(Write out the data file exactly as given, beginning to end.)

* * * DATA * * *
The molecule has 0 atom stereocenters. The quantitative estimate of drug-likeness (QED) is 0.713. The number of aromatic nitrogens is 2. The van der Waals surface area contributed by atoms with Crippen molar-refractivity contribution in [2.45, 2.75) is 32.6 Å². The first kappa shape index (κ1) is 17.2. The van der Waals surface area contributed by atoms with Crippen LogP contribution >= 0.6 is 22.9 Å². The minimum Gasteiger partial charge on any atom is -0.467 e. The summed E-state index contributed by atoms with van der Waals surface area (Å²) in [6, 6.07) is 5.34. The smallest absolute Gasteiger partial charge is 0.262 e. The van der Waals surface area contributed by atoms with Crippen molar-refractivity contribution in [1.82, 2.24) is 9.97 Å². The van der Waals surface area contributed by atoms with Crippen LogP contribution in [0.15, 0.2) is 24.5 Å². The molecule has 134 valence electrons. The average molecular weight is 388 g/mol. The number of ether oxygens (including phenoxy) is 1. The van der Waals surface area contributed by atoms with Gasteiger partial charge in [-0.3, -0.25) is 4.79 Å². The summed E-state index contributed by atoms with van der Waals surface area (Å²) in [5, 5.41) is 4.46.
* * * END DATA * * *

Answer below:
The molecule has 0 atom stereocenters. The quantitative estimate of drug-likeness (QED) is 0.713. The number of aromatic nitrogens is 2. The van der Waals surface area contributed by atoms with Crippen molar-refractivity contribution in [2.45, 2.75) is 32.6 Å². The first kappa shape index (κ1) is 17.2. The van der Waals surface area contributed by atoms with Crippen LogP contribution >= 0.6 is 22.9 Å². The minimum Gasteiger partial charge on any atom is -0.467 e. The summed E-state index contributed by atoms with van der Waals surface area (Å²) in [6, 6.07) is 5.34. The smallest absolute Gasteiger partial charge is 0.262 e. The van der Waals surface area contributed by atoms with Crippen molar-refractivity contribution in [1.82, 2.24) is 9.97 Å². The van der Waals surface area contributed by atoms with Crippen LogP contribution in [0.15, 0.2) is 24.5 Å². The molecule has 134 valence electrons. The average molecular weight is 388 g/mol. The number of ether oxygens (including phenoxy) is 1. The van der Waals surface area contributed by atoms with Gasteiger partial charge in [-0.3, -0.25) is 4.79 Å². The summed E-state index contributed by atoms with van der Waals surface area (Å²) in [5, 5.41) is 4.46.